The best way to do that is to focus on their hourly commitment. The amount of time they spend working on the project will show their commitment.

If you work with a remote team, you can use time trackers. They are safe and realistic indicators of how much time each team member invests in the project.

Transparency on task progress for a better team work

The Quality of Work Metric

Along with the commitment comes the quality of work. These two metrics are intertwined and correlated.

Someone can spend hours and hours working on their part of the project but if their work lacks quality it won’t improve productivity nor profitability of the project.

In order to track the work quality metric, you need to have some knowledge of each team member’s assignment.

By talking with them about their progress and checking on their work, you’ll be able to see whether they need to improve their work quality or is it satisfactory.

This doesn’t mean that you should stand over their head and watch over their every move. All you need to do is to spear a few minutes to check what they are doing and more importantly how they are doing it.

 

Requirements Metric

Whether your team members are meeting their requirements or not is a notable success factor when it comes to project management.

During the project’s progress, the product alone will help you determine if the employees are meeting the set requirements.

Test the product and check if it’s meeting the functional and non-functional requirements. The design of the product or actions which need to be taken fall under functional requirements while the product’s qualities such as usability are the non-functional ones.

Considering that each team member has its part in the project after you measure the requirement metric you’ll know which requirement isn’t fulfilled, that is which team member needs to improve its work.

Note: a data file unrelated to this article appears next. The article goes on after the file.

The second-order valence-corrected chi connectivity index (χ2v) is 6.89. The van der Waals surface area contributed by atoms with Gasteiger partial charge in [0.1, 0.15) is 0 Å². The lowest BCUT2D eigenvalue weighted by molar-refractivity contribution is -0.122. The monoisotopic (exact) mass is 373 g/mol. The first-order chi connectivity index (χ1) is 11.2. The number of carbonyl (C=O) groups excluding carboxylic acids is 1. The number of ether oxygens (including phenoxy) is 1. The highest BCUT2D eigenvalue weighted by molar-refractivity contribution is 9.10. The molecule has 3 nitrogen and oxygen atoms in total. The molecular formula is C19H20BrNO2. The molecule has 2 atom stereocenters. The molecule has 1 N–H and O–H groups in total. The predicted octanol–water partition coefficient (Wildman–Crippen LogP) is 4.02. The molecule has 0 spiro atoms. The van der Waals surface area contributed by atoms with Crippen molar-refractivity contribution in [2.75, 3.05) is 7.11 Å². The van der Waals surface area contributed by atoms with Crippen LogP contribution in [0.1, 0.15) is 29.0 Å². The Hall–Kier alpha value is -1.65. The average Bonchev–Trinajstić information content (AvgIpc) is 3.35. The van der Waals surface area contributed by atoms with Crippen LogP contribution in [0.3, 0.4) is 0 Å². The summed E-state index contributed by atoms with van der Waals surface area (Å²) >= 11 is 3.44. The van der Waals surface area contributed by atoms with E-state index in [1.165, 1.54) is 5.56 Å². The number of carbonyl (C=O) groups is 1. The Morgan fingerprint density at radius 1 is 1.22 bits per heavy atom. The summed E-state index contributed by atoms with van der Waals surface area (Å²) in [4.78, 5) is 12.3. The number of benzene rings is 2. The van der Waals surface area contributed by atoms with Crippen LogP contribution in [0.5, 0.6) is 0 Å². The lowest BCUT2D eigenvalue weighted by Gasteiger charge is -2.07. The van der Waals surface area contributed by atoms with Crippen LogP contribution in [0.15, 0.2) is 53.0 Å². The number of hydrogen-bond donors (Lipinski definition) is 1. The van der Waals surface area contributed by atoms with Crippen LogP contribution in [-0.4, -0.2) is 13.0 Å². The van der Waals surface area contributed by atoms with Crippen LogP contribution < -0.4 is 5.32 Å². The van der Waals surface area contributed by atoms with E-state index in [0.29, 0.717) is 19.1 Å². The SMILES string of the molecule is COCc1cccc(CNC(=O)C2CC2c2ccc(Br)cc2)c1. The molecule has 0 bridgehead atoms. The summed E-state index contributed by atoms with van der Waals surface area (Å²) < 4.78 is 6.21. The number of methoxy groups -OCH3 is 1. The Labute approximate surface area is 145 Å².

Requirements Metric project management

Employee Satisfaction Metric

Satisfied employees will work harder than unsatisfied ones. Why is that? Well, they’ll certainly give their best to keep the job they love in the environment where they feel content.

Depending on the degree on which the employee is satisfied with their position or workload, their performance will be better or worse.

To calculate the Employee Satisfaction Index (ESI) you need to create a survey and let your employees fill it out.

Then, to get the Employee Satisfaction Index in percentage divide the total point score by Total questions and multiple by a 100.

 

ESI (%) = (Total point score/Total questions) x 100

 

Employee Satisfaction Metric

Conclusion

Every part of the project from sales to marketing depends on how your team performs its tasks. Even the best leaders can succeed on their own but they need a good team to achieve project success. The key to a good team is measuring their work and motivating them for improvement.

Measuring the team’s performance through these metrics will help you spot the weak points and handle them on time. Not only will you improve the overall productivity but you’ll also show the employee’s how commitment leads to a better team relationship and effective team performance.

 

Donald Fomby
Donald Fomby is a writer and editor at Best Writers Online. He has experience in project management. Besides doing his work as an editor and writer, Donald has been applying his knowledge of psychology and project management in order to contribute some valuable insights to project managers who want to find and apply best practices and innovative approaches to their team strategy.